BILL ANALYSIS                                                                                                                                                                                                    Ó






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          |SENATE RULES COMMITTEE            |                       AB 1509|
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                                   THIRD READING 


          Bill No:  AB 1509
          Author:   Roger Hernández (D)
          Amended:  4/27/15 in Assembly
          Vote:     21  

           SENATE LABOR & IND. REL. COMMITTEE:  3-1, 6/10/15
           AYES:  Mendoza, Leno, Mitchell
           NOES:  Stone
           NO VOTE RECORDED:  Jackson

           SENATE JUDICIARY COMMITTEE:  5-2, 6/23/15
           AYES:  Jackson, Hertzberg, Leno, Monning, Wieckowski
           NOES:  Moorlach, Anderson

           SENATE APPROPRIATIONS COMMITTEE:  5-2, 7/13/15
           AYES:  Lara, Beall, Hill, Leyva, Mendoza
           NOES:  Bates, Nielsen

           ASSEMBLY FLOOR:  54-26, 5/14/15 - See last page for vote

           SUBJECT:   Employees: protected disclosures and complaints:  
                     retaliation


          SOURCE:    California Labor Federation, AFL-CIO

          DIGEST:   This bill extends current employment retaliation  
          protections to an employee who is a family member of a person  
          who engaged in, or is perceived to have engaged in, legally  
          protected conduct.

          ANALYSIS: 
          








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          Existing law: 

          1)Contains provisions that define unlawful discrimination and  
            lawful employment practices by employers and employment  
            agencies to protect both current and prospective employees  
            against employment discrimination.

          2)Prohibits an employer from discharging, or in any manner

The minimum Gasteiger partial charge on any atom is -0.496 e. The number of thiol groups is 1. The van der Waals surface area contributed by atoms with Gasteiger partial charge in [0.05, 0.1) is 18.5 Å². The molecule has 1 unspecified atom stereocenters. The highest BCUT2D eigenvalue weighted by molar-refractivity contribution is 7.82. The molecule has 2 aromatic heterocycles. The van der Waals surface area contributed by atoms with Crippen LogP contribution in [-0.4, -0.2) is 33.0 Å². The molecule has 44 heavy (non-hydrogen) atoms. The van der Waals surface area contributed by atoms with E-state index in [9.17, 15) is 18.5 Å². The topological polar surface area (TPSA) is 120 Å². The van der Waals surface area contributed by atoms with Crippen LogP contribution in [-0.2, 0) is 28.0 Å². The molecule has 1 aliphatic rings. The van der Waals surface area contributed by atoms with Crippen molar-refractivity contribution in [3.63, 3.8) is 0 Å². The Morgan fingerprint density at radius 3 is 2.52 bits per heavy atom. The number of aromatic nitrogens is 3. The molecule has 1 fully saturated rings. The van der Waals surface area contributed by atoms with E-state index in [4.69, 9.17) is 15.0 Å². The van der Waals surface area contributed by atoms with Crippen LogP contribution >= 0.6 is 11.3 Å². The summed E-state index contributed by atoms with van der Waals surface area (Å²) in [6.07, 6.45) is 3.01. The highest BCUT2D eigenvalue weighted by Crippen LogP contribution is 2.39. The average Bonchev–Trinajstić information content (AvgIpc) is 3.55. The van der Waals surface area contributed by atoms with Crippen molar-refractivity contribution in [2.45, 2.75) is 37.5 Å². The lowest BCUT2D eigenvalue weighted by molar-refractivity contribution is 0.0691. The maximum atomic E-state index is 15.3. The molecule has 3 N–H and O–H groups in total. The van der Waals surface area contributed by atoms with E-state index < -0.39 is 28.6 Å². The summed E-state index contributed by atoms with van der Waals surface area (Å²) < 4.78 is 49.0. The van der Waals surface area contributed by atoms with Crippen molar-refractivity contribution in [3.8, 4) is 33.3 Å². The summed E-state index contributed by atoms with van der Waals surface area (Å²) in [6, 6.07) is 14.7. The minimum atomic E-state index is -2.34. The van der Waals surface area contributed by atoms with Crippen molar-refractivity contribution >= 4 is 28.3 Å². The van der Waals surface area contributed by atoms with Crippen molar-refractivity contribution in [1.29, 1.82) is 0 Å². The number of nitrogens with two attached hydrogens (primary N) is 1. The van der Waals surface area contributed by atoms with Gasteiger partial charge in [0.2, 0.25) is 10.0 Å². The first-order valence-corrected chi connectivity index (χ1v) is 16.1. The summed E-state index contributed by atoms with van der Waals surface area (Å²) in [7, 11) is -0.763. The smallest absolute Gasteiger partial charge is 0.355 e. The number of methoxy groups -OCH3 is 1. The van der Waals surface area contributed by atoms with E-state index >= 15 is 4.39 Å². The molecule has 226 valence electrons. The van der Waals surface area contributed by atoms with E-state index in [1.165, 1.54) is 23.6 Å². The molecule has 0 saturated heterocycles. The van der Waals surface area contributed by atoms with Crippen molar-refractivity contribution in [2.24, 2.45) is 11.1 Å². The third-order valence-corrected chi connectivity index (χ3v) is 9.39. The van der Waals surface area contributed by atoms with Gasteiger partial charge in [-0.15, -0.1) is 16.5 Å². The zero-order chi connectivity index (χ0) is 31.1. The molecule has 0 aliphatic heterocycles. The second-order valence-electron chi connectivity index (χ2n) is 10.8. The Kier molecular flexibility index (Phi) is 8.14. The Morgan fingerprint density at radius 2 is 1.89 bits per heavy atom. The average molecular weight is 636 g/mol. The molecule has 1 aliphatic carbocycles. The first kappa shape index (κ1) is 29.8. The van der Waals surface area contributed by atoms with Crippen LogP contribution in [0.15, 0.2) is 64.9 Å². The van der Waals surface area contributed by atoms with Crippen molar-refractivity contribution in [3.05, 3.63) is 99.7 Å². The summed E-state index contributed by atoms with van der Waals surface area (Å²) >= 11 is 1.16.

discriminate, retaliate, or take any adverse action against,  
            any employee or applicant for employment because he/she has  
            engaged in prescribed protected conduct relating to the  
            enforcement of the employee's or applicant's rights.  

          3)States that such protected conduct includes, among others,  
            making an oral or written complaint that he/she is owed unpaid  
            wages or claims regarding the employee's safety or health. 

          4)Provides that any employee that is discharged, threatened with  
            discharge, demoted, suspended, retaliated against, subjected  
            to an adverse action, or in any other manner discriminated  
            against because he/she engaged in any protected conduct - such  
            as making a bona fide complaint or claim to the Division of  
            Labor Standards Enforcement - is entitled to reinstatement and  
            reimbursement for lost wages and benefits. 

          5)Provides that any employer, who willfully refuses to hire,  
            promote, or otherwise restore a current or former employee  
            found to be eligible for rehiring or promotion by a grievance  
            procedure, arbitration, or hearing authorized by law, is  
            guilty of a misdemeanor.

          6)Provides that in addition to other remedies available, an  
            employer who violates these provisions is liable for a civil  
            penalty not exceeding $10,000 per employee for each violation,  
            to be awarded to the employee(s) who suffered the violation. 

          This bill:

          1)Prohibits an employer, or a person acting on behalf of the  
            employer, from retaliating against an employee because he/she  
            is a family member of a person who has, or is perceived to  
            have, engaged in any protected activity under existing law. 

          2)Provides that "employer" or "person acting on behalf of the  







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            employer" for purposes of these employment retaliation  
            provisions includes a "client employer" or a "controlling  
            employer," as currently defined in law.

          3)Specifies that these provisions do not apply to claims that  
            are a result of demotion, suspension, or discharge from  
            employment for lawful conduct occurring during nonworking